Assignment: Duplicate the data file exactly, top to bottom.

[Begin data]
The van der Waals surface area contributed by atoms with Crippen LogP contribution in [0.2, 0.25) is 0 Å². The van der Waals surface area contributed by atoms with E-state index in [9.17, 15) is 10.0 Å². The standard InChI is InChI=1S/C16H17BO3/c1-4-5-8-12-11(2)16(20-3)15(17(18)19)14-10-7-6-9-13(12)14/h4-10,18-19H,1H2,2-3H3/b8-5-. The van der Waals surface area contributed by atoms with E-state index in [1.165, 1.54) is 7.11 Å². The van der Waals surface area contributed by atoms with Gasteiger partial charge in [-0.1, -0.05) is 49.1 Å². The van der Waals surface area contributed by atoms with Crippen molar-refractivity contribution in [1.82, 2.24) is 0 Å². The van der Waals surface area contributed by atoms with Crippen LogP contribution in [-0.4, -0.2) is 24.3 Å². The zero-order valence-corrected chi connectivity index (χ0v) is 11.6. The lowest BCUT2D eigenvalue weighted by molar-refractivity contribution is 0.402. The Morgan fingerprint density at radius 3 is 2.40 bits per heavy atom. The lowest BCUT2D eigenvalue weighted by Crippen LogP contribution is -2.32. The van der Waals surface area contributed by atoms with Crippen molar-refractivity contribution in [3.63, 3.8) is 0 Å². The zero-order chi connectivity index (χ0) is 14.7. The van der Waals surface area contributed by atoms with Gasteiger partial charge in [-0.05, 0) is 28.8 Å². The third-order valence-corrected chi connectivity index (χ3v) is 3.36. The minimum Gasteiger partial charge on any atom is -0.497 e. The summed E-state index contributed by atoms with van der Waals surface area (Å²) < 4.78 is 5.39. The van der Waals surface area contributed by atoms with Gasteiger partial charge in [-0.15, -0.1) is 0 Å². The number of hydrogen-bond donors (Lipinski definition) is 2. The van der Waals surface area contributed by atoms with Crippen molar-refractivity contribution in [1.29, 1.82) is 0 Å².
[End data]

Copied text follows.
The van der Waals surface area contributed by atoms with Crippen LogP contribution in [0.2, 0.25) is 0 Å². The van der Waals surface area contributed by atoms with E-state index in [9.17, 15) is 10.0 Å². The standard InChI is InChI=1S/C16H17BO3/c1-4-5-8-12-11(2)16(20-3)15(17(18)19)14-10-7-6-9-13(12)14/h4-10,18-19H,1H2,2-3H3/b8-5-. The van der Waals surface area contributed by atoms with E-state index in [1.165, 1.54) is 7.11 Å². The van der Waals surface area contributed by atoms with Gasteiger partial charge in [-0.1, -0.05) is 49.1 Å². The van der Waals surface area contributed by atoms with Crippen molar-refractivity contribution in [1.82, 2.24) is 0 Å². The van der Waals surface area contributed by atoms with Crippen LogP contribution in [-0.4, -0.2) is 24.3 Å². The zero-order valence-corrected chi connectivity index (χ0v) is 11.6. The lowest BCUT2D eigenvalue weighted by molar-refractivity contribution is 0.402. The Morgan fingerprint density at radius 3 is 2.40 bits per heavy atom. The lowest BCUT2D eigenvalue weighted by Crippen LogP contribution is -2.32. The van der Waals surface area contributed by atoms with Crippen molar-refractivity contribution in [3.63, 3.8) is 0 Å². The zero-order chi connectivity index (χ0) is 14.7. The van der Waals surface area contributed by atoms with Gasteiger partial charge in [-0.05, 0) is 28.8 Å². The third-order valence-corrected chi connectivity index (χ3v) is 3.36. The minimum Gasteiger partial charge on any atom is -0.497 e. The summed E-state index contributed by atoms with van der Waals surface area (Å²) < 4.78 is 5.39. The van der Waals surface area contributed by atoms with Gasteiger partial charge in [-0.15, -0.1) is 0 Å². The number of hydrogen-bond donors (Lipinski definition) is 2. The van der Waals surface area contributed by atoms with Crippen molar-refractivity contribution in [1.29, 1.82) is 0 Å².